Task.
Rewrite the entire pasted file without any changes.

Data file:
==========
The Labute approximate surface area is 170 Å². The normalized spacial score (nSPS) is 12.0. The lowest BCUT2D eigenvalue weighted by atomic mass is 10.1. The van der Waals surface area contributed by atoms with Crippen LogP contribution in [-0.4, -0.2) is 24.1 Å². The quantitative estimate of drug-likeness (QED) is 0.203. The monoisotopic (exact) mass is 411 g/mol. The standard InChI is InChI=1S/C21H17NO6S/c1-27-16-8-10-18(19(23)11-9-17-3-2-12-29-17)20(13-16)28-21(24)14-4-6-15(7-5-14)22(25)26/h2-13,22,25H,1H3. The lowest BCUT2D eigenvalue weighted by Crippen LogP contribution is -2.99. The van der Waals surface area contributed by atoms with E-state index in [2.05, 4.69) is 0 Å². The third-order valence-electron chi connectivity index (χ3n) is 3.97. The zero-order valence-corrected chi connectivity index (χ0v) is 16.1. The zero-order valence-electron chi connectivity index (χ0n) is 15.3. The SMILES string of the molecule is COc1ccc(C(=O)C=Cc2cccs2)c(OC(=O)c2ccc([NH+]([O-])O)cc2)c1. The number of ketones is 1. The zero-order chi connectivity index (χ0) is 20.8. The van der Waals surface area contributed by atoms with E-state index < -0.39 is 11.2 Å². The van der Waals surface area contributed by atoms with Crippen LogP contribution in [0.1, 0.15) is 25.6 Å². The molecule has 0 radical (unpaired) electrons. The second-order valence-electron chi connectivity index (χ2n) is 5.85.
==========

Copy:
The Labute approximate surface area is 170 Å². The normalized spacial score (nSPS) is 12.0. The lowest BCUT2D eigenvalue weighted by atomic mass is 10.1. The van der Waals surface area contributed by atoms with Crippen LogP contribution in [-0.4, -0.2) is 24.1 Å². The quantitative estimate of drug-likeness (QED) is 0.203. The monoisotopic (exact) mass is 411 g/mol. The standard InChI is InChI=1S/C21H17NO6S/c1-27-16-8-10-18(19(23)11-9-17-3-2-12-29-17)20(13-16)28-21(24)14-4-6-15(7-5-14)22(25)26/h2-13,22,25H,1H3. The lowest BCUT2D eigenvalue weighted by Crippen LogP contribution is -2.99. The van der Waals surface area contributed by atoms with E-state index in [2.05, 4.69) is 0 Å². The third-order valence-electron chi connectivity index (χ3n) is 3.97. The zero-order valence-corrected chi connectivity index (χ0v) is 16.1. The zero-order valence-electron chi connectivity index (χ0n) is 15.3. The SMILES string of the molecule is COc1ccc(C(=O)C=Cc2cccs2)c(OC(=O)c2ccc([NH+]([O-])O)cc2)c1. The number of ketones is 1. The zero-order chi connectivity index (χ0) is 20.8. The van der Waals surface area contributed by atoms with E-state index < -0.39 is 11.2 Å². The van der Waals surface area contributed by atoms with Crippen LogP contribution in [0.1, 0.15) is 25.6 Å². The molecule has 0 radical (unpaired) electrons. The second-order valence-electron chi connectivity index (χ2n) is 5.85.